At any lung volume below FRC, the respiratory system recoil pressure is less than atmospheric pressure, and the net recoil effect is directed toward increasing lung volume. Lung volumes below FRC can be maintained with the airway open only by the opposing action of the expiratory muscles. Even at residual volume, the lung maintains its tendency to collapse and the chest wall is solely responsible for the outward recoil of the respiratory system (Fig. 25).

 Fig. 25.  Static recoil pressure-voulem curves of the chest wall (CW), total respiratory system (CW+L), and lungs (L). The slopes of these curves represent compliance, distensibility, of each of these structures. The recoil pressurea of any structure is the difference of pressures inside and outside this stricture. The recoil pressure of CW is measured from the difference between pleural pressure and pressure at the body surface. The recoil pressure of CW+L is measured from the difference between alveolar pressure and pressure at body surface. The recoil pressure of L, transpulmonary pressure, is the difference between the alveolar pressure and pleural pressure. Pleural pressure is measured by introducing a compliant baloon into the esophagus, and alveolar pressure is measured at the mouth, by means of manometers (when there is not flow, alveolar pressure is equal to pressure at the mouth).  The resting position of the CW+L is at FRC. At FRC, the recoil pressure of CW (5 cmH2O less than atmospheric) is balance by the recoil pressure of the lungs (5 cmH2O above atmospheric). The resting position of CW is about 75% of TLC, and that of the lungs is less than residual volume (RV).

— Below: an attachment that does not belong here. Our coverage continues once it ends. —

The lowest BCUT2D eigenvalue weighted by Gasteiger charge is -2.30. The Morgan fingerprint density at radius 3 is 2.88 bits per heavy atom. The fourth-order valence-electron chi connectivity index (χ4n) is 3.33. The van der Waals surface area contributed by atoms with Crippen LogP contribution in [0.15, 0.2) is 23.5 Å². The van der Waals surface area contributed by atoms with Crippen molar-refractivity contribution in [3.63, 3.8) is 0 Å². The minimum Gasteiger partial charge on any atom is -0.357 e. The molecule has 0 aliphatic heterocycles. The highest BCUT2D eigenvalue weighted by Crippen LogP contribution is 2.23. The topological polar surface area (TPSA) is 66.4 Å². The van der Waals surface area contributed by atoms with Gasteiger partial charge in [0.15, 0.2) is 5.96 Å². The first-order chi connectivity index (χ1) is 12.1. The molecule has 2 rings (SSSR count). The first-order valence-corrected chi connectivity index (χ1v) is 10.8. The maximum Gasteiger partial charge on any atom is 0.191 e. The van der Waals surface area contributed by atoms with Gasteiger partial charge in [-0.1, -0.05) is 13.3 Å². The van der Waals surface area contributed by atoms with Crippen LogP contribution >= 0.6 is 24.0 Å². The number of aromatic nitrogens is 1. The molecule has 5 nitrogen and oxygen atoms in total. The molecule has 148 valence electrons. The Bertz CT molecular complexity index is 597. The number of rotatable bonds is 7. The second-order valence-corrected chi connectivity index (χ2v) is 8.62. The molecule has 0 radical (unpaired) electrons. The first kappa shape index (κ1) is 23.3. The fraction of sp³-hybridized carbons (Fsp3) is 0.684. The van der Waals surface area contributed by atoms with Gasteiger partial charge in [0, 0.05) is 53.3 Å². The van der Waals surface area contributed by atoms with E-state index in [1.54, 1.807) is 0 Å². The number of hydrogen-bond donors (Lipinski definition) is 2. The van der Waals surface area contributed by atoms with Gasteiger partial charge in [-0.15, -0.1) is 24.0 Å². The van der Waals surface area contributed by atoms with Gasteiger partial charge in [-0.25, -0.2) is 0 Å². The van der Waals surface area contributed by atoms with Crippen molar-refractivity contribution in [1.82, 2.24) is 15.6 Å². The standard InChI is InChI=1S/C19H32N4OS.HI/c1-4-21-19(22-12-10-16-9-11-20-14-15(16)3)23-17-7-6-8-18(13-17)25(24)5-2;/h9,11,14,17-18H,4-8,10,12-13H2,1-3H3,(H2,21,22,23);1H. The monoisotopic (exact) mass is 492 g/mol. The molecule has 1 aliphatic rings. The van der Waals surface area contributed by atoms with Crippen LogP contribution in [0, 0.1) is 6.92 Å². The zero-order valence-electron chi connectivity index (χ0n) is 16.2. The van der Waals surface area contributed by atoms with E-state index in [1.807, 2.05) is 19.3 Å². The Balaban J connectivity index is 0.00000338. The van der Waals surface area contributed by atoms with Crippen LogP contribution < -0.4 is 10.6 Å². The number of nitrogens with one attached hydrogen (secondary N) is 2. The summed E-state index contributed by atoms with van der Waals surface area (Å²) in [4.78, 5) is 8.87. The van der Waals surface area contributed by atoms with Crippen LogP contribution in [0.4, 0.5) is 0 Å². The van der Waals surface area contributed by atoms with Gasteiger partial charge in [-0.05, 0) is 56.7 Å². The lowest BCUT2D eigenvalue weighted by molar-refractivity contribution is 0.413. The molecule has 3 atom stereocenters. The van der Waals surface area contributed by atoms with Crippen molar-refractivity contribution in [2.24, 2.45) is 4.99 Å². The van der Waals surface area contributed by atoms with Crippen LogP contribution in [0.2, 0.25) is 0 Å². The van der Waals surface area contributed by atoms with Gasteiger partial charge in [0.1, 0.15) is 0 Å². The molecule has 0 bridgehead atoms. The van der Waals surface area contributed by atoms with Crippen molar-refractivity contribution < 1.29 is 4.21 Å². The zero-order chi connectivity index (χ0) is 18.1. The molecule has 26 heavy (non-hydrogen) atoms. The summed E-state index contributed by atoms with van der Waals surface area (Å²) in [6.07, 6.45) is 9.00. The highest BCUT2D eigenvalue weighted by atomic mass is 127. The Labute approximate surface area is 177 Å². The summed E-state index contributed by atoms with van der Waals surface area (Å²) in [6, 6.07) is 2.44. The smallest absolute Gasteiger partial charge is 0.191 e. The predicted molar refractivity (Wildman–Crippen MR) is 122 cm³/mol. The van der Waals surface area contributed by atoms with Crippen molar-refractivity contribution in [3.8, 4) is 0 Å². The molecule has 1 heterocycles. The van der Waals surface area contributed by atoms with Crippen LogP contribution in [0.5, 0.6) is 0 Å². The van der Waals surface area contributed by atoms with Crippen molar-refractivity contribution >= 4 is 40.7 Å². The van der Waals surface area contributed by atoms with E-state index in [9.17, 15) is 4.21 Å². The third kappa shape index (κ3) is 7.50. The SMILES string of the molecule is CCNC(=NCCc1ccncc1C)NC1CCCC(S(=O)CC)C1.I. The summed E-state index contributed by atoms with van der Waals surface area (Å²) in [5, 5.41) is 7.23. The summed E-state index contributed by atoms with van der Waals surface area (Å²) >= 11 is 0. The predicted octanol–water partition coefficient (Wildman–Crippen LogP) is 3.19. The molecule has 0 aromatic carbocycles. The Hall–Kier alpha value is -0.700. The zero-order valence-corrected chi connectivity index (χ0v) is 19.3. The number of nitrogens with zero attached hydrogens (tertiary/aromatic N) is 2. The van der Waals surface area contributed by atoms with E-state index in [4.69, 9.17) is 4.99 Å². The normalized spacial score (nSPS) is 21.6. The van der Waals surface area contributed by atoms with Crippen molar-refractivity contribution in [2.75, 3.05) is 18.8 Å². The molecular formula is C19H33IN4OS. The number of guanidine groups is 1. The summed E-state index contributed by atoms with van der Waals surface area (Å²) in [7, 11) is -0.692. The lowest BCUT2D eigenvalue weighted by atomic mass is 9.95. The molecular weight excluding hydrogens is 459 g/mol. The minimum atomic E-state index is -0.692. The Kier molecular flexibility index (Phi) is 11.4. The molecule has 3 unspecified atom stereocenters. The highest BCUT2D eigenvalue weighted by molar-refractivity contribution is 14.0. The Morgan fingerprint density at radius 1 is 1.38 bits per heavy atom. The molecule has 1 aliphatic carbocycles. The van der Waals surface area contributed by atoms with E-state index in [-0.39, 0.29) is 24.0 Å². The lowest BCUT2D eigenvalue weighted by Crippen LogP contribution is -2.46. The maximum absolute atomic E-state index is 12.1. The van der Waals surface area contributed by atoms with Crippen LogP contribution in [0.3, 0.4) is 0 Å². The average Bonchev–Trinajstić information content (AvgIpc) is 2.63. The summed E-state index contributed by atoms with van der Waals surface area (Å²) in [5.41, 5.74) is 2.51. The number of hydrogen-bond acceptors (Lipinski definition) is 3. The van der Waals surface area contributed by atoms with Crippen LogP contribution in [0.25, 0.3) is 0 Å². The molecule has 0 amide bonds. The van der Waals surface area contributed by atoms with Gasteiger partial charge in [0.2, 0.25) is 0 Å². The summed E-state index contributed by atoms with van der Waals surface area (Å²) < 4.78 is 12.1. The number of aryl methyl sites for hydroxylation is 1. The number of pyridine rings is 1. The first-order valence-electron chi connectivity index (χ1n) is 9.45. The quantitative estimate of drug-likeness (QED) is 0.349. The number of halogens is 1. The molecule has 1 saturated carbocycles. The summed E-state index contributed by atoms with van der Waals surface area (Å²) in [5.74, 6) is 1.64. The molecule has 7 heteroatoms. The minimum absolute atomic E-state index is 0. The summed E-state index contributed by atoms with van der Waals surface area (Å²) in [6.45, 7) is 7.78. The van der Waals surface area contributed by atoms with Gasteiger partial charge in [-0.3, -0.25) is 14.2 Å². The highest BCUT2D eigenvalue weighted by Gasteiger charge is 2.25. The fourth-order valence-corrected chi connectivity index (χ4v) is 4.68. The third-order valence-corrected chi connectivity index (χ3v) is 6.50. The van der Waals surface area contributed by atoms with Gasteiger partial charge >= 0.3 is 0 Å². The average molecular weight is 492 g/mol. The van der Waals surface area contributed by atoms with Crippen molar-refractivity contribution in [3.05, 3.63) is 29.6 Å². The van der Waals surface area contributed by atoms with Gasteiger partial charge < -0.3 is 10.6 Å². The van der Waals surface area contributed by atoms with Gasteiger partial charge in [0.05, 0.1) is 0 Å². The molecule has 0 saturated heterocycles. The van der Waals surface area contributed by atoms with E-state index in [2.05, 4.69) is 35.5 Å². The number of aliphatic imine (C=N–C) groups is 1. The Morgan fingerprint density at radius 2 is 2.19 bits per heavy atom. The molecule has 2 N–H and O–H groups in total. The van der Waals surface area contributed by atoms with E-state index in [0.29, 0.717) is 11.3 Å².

Static pressure-volume relationships

The compliance of the lungs or the chest wall, or of the total respiratory system, is a parameter which refers to the ease with which each of these structures can be distended. The standard procedure for measuring the respiratory system compliance in humans is to determine the static pressure-volume relationship while lung volume is decreases step by step from the total lung capacity. Compliance is expressed as the volume change in the lung for a unitary change in pressure. The slopes of the pressure-volume curves in Fig. 25 indicate compliance of the chest wall, total respiratory system, and the lungs. Chest wall compliance is the change in lung volume divided by the change in Pcw. Respiratory system compliance is the change in lung volume divided by the change in Prs. Lung compliance is the change in lung volume divided by the change in Pl.

At FRC, Prs must be zero because the system is at rest. This stable condition is caused by the inward recoil of the lungs (Pl is about + 5 cmH2O) which is balanced by the outward recoil of the chest wall (Pcw is about - 5 cmH2O). This means that the lungs are above their resting volume, and the chest is below its rest volume. When lung volume is at about 75% of total lung capacity, Pcw is 0: Ppl=pressure at the body surface, and the total pressure across the respiratory system equals Pl.

When the chest is opened during thoracic surgery, air enters the pleural space because Ppl is less than atmospheric pressure. The condition is called pneumothorax. The lungs collapse, and the chest wall expands towards its resting position at about 75% of total lung capacity. A traumatic or spontaneous pneumothorax may be a life-threatening emergency since the lungs are uncoupled from the chest wall.